KNOXVILLE — If your home have ever been the target of an annoying ant raid, University of Tennessee professor Nathan Sanders, has some advice: Stop invading their territory.
Sanders, assistant professor of ecology and evolutionary biology, will discuss this idea and the ecological significance of ants Friday at the UT Science Forum with his lecture, “When Ants Rule the World — Oh Wait, They Already Do.”
Sanders said the most fascinating thing about ants is the vast number of species that exist in virtually every type of terrain across the globe. The availability of these species for sampling allows researchers the opportunity to explore and understand how and why different species of animals inhabit specific areas, he said.
“What we are able to do with ants because they occur in every terrestrial ecosystem, is collect them and identify patterns of species diversity,” he said. “Then we can try and get at the potential mechanisms that cause these patterns of diversity.”
Although they provide a convenient sample for studying organisms across all species, ants themselves are incredible creatures, Sanders said. Among their many duties is the important role of dispersing seeds which help plant species grow and flourish.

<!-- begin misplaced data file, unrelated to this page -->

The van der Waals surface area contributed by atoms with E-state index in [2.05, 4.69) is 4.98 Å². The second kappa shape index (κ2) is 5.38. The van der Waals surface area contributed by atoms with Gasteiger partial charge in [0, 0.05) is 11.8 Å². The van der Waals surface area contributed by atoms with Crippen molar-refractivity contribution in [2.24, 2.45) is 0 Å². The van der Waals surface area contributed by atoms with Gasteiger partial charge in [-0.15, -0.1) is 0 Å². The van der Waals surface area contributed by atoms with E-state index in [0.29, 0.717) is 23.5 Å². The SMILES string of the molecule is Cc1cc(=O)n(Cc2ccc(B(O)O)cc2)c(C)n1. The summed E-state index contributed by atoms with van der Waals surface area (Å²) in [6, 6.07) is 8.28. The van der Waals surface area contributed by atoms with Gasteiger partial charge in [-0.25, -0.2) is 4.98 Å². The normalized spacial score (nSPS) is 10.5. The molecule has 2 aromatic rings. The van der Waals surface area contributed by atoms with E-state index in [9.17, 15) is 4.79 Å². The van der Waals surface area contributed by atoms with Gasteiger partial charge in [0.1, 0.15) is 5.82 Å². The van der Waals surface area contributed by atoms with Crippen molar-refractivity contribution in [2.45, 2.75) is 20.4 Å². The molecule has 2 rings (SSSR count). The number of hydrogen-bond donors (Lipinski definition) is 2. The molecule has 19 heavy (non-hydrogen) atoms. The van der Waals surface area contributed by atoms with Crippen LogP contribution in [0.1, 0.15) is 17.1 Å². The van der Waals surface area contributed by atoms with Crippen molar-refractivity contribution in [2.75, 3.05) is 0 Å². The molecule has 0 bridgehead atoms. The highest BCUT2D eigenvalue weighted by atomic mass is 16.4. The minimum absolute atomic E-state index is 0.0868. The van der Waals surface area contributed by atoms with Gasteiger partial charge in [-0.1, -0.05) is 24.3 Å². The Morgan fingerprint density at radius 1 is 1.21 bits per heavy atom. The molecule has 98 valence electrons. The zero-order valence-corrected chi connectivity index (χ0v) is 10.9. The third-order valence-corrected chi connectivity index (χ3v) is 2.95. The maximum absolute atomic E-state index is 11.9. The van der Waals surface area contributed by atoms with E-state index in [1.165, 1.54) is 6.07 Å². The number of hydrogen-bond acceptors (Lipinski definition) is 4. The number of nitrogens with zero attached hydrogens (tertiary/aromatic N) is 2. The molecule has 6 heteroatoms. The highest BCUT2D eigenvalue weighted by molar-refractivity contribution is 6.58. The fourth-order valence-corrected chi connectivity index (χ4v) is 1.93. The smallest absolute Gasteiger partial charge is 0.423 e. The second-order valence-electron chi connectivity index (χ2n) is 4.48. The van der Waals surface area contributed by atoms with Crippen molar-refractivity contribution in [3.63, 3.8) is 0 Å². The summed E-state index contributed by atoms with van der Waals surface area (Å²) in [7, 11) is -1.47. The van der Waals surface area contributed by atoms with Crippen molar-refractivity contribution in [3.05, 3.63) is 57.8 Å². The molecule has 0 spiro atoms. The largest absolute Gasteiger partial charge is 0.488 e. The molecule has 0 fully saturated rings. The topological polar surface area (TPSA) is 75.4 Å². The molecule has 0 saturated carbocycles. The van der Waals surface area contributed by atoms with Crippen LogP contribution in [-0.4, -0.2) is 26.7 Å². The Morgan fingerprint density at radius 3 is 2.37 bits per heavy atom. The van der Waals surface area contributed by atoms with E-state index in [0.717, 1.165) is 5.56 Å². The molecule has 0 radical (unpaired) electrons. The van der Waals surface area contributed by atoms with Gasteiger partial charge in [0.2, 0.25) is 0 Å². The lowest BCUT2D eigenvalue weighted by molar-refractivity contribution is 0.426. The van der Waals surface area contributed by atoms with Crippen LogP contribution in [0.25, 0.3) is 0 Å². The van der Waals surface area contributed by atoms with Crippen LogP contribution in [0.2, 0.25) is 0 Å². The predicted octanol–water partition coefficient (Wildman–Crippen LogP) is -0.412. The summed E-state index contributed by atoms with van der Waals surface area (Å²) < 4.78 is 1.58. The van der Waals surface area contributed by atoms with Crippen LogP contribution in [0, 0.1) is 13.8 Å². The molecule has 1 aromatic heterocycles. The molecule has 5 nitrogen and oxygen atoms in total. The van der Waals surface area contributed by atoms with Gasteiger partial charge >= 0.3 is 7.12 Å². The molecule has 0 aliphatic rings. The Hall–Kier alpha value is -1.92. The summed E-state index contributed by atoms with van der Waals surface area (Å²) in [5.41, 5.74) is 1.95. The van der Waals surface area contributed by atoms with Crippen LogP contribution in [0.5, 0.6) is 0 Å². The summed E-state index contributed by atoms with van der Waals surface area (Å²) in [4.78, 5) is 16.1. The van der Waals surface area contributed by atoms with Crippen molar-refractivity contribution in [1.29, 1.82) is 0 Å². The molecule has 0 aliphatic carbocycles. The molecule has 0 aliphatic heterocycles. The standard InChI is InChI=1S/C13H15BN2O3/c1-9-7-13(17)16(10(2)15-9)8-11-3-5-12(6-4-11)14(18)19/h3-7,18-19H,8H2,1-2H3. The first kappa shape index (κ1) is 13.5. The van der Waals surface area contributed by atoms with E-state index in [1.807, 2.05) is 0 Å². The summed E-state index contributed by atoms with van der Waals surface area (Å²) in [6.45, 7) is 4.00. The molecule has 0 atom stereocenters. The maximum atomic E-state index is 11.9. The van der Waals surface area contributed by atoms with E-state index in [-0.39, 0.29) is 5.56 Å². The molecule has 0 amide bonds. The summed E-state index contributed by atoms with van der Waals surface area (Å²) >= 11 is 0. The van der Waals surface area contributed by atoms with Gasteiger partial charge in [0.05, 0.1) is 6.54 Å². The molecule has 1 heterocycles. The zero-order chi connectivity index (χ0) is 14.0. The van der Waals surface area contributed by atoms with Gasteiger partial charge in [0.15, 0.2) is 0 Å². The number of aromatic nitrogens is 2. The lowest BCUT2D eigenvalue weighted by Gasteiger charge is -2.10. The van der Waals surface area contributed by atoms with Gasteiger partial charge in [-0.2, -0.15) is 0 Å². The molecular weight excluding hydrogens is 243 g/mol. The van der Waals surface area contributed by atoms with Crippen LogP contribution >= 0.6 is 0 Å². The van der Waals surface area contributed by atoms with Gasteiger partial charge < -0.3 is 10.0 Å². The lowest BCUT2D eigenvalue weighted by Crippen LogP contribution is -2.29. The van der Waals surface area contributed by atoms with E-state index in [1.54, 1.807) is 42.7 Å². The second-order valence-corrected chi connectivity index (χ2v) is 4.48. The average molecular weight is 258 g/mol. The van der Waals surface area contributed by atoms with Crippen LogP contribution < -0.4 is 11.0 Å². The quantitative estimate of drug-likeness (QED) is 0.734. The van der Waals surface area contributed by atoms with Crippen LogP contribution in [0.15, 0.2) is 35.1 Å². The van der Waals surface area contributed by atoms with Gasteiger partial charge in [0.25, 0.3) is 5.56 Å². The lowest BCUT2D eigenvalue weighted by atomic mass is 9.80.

“If you look at forests around here, probably 70 percent of those species require ants to disperse their seed,” he said. “If there were no ants, terrestrial ecosystems would not be functioning any way near the way they do today.”
Sanders also noted how, in many ways, ants have been able to use and maintain adaptive behaviors that humans have only recently grasped by comparison. While humans have been using agriculture for 10,000 years and antibiotics only in the last century, ants have been using these techniques for nearly 40 million years, he said.
“We think of those as pretty big advances for human societies, but ants have been doing it for not only millennia but millions of years,” he said. “Aside from that, I would argue that total global mass of ants would greatly exceed the total global mass of humans. By almost any measure, ants probably rule the world.”
Sanders said he hopes attendees at the lecture come to realize just how important these organisms are to the ecological cycle as well as learn a little respect for the millions of tiny soldiers that keep the world in order.
“Ants are more than tiny specks that ruin your picnic or invade your house and eat your cake,” he said. “They are key components of how ecosystems function. It’s key to understand why ants are where they are if we want to understand why ecosystems function, period.”
The UT Science Forum is a weekly, non-technical lecture and discussion designed to help others better understand research across many disciplines. It is held every Friday at noon in Thompson-Boling Arena in dining rooms C and D. Attendees may bring their own lunch or purchase it at the arena. Each presentation should last around 40 minutes followed by a question and answer session.
The final science forum of the semester will be held Friday, April 28 when Mahlon Johnson, professor of pathology will present his lecture, “Brain Tumors: The Switches Are Flipped, But Are the Lights On?”
Jay Mayfield, media relations (865-974-9409, email@example.com)
Nathan Sanders, assistant professor of ecology and evolutionary biology, (865-974-5231, firstname.lastname@example.org)
Mark Littmann, forum program chairman, (865-974-8156, email@example.com)